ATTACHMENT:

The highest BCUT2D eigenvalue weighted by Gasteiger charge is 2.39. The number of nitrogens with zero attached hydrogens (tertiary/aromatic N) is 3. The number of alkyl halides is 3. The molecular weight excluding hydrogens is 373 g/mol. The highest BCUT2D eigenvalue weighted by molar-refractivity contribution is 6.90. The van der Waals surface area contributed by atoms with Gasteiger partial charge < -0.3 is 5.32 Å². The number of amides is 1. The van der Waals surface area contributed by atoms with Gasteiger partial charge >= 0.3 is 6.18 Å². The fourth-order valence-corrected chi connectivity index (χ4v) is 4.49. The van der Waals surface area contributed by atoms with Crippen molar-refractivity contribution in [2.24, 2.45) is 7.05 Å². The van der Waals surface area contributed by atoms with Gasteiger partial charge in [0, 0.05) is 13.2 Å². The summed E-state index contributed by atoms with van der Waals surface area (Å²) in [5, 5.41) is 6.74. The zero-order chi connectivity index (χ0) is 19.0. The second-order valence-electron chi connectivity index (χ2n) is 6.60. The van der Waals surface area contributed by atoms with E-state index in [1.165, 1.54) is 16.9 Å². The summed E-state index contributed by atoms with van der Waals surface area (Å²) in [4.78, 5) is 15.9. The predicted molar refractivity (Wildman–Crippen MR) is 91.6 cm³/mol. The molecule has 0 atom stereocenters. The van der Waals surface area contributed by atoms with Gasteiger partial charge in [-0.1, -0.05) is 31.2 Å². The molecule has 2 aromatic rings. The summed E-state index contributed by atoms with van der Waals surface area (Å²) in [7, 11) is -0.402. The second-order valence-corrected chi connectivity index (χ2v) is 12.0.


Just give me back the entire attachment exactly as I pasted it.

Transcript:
The highest BCUT2D eigenvalue weighted by Gasteiger charge is 2.39. The number of nitrogens with zero attached hydrogens (tertiary/aromatic N) is 3. The number of alkyl halides is 3. The molecular weight excluding hydrogens is 373 g/mol. The highest BCUT2D eigenvalue weighted by molar-refractivity contribution is 6.90. The van der Waals surface area contributed by atoms with Gasteiger partial charge < -0.3 is 5.32 Å². The number of amides is 1. The van der Waals surface area contributed by atoms with Gasteiger partial charge >= 0.3 is 6.18 Å². The fourth-order valence-corrected chi connectivity index (χ4v) is 4.49. The van der Waals surface area contributed by atoms with Crippen molar-refractivity contribution in [2.24, 2.45) is 7.05 Å². The van der Waals surface area contributed by atoms with Gasteiger partial charge in [0, 0.05) is 13.2 Å². The summed E-state index contributed by atoms with van der Waals surface area (Å²) in [5, 5.41) is 6.74. The zero-order chi connectivity index (χ0) is 19.0. The second-order valence-electron chi connectivity index (χ2n) is 6.60. The van der Waals surface area contributed by atoms with E-state index in [1.165, 1.54) is 16.9 Å². The summed E-state index contributed by atoms with van der Waals surface area (Å²) in [4.78, 5) is 15.9. The predicted molar refractivity (Wildman–Crippen MR) is 91.6 cm³/mol. The molecule has 0 atom stereocenters. The van der Waals surface area contributed by atoms with Gasteiger partial charge in [-0.1, -0.05) is 31.2 Å². The molecule has 2 aromatic rings. The summed E-state index contributed by atoms with van der Waals surface area (Å²) in [7, 11) is -0.402. The second-order valence-corrected chi connectivity index (χ2v) is 12.0.